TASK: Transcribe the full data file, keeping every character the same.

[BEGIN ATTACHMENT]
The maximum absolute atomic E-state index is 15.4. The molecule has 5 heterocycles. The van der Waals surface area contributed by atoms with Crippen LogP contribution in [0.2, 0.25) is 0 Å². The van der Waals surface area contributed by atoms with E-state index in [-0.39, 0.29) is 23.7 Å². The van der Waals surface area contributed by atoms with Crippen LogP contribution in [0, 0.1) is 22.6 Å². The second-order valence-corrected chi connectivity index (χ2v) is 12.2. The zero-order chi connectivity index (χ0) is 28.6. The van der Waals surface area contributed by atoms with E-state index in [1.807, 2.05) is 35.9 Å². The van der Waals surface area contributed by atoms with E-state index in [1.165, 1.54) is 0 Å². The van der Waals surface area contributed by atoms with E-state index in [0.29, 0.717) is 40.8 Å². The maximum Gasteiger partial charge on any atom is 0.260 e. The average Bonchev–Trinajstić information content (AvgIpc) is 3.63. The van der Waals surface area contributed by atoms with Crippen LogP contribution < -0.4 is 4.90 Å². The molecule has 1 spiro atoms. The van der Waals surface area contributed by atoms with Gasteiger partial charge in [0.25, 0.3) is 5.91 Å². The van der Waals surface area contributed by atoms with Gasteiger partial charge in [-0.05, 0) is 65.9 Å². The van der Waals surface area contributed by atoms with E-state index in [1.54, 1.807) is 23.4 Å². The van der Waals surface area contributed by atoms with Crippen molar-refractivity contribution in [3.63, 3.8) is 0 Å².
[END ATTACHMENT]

The maximum absolute atomic E-state index is 15.4. The molecule has 5 heterocycles. The van der Waals surface area contributed by atoms with Crippen LogP contribution in [0.2, 0.25) is 0 Å². The van der Waals surface area contributed by atoms with E-state index in [-0.39, 0.29) is 23.7 Å². The van der Waals surface area contributed by atoms with Crippen LogP contribution in [0, 0.1) is 22.6 Å². The second-order valence-corrected chi connectivity index (χ2v) is 12.2. The zero-order chi connectivity index (χ0) is 28.6. The van der Waals surface area contributed by atoms with E-state index in [1.807, 2.05) is 35.9 Å². The van der Waals surface area contributed by atoms with E-state index in [1.165, 1.54) is 0 Å². The van der Waals surface area contributed by atoms with E-state index in [0.29, 0.717) is 40.8 Å². The maximum Gasteiger partial charge on any atom is 0.260 e. The average Bonchev–Trinajstić information content (AvgIpc) is 3.63. The van der Waals surface area contributed by atoms with Crippen LogP contribution < -0.4 is 4.90 Å². The molecule has 1 spiro atoms. The van der Waals surface area contributed by atoms with Gasteiger partial charge in [0.25, 0.3) is 5.91 Å². The van der Waals surface area contributed by atoms with Gasteiger partial charge in [-0.05, 0) is 65.9 Å². The van der Waals surface area contributed by atoms with E-state index in [1.54, 1.807) is 23.4 Å². The van der Waals surface area contributed by atoms with Crippen molar-refractivity contribution in [3.63, 3.8) is 0 Å².